[ISN] Are Crackers Behind AOL Spree?

From: InfoSec News (isnat_private)
Date: Wed Feb 27 2002 - 23:23:50 PST

  • Next message: InfoSec News: "[ISN] Software "time bomber" goes to prison"

    By Michelle Delio  
    2:00 a.m. Feb. 27, 2002 PST 
    America Online users, you have unwanted packages -- due either to the
    activities of malicious hackers, aggressive pop-up ads or a sudden
    widespread epidemic of shopping amnesia.
    AOL has billed thousands of its users for products presented in pop-up
    ads after users clicked a "no thanks" button to refuse the offer,
    according to a lawsuit filed last week in U.S. District Court in San
    Francisco. The charges were made public late Monday.
    AOL steadfastly maintains there are no glitches in its shopping system
    that could have resulted in the erroneous charges and shipments. Users
    insist that they did not mistakenly click "Yes" when they meant to
    click "No." So who made the purchases?
    A group of hackers who focus on finding security holes in AOL's
    systems contend the most likely culprits are a bunch of bored kids who
    hacked into AOL accounts, perhaps with the assistance of disgruntled
    AOL employees.
    Members of this group recently reported two major security holes in
    AOL's Instant Messenger program.
    Although it's far from certain that kid-crackers are to blame for the
    shopping sprees cited in the lawsuit, it's possible that once a
    cracker has a user's screen name and password, he can log on as the
    account user and order merchandise through AOL's shopping service.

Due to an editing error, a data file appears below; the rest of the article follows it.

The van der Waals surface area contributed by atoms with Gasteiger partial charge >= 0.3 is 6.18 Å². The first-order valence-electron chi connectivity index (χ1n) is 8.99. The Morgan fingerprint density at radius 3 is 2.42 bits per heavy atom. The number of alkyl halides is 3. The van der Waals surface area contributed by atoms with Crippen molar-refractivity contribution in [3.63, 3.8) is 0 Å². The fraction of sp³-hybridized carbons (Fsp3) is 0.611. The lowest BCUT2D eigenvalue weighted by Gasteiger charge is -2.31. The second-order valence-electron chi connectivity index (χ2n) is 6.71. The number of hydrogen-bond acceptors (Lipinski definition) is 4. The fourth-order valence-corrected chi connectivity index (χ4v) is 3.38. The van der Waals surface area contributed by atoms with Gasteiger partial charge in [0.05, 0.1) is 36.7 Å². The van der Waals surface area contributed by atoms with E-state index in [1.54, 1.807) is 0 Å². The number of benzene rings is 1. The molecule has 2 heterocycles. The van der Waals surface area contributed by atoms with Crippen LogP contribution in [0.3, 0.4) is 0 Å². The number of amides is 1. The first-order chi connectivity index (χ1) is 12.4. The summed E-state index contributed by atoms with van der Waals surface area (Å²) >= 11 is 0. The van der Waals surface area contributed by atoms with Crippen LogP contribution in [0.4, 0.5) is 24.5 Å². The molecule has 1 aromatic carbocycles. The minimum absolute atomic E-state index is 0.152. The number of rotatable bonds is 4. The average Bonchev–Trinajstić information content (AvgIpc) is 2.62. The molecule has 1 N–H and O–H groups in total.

Products ordered through the service are automatically charged to the
    account holder's credit or debit card.
    These hackers say AOL passwords are remarkably easy to come by,
    claiming that they sometimes gain access to accounts with the aid of
    AOL employees who provide information in exchange for a share of the
    "One guy in AOL's Operations Security told me if I used a hacked
    account to get his girlfriend a $700 necklace from Barneys Online he
    would get me access to six more accounts," a hacker known as Flyman
    said. "What it comes down to is that AOL's biggest security risk is
    corrupt employees who will straight up give away info for a price."
    But the easiest way to crack an account is by using a password
    generator that matches a password to an AOL screen name, hackers say.
    "If a password is an actual word, not a healthy mixture of upper and
    lower case characters with numbers and even some symbols, it's trivial
    to figure out the password using one of the hundreds of AOL password
    crackers and password stealers lurking around on the Internet," said a
    white-hat hacker known as Mancow.
    "AOL doesn't want to burden their users by making their password
    system too complicated for John Q. Public, but by refusing to force
    users to use strong passwords they have left an important aspect of
    security solely in the hands of a possibly clueless consumer," Mancow
    added. "If AOL wants to allow users to use simple passwords, the
    service should then find some way to verify a users' identity before
    allowing products to be charged to the credit card associated with the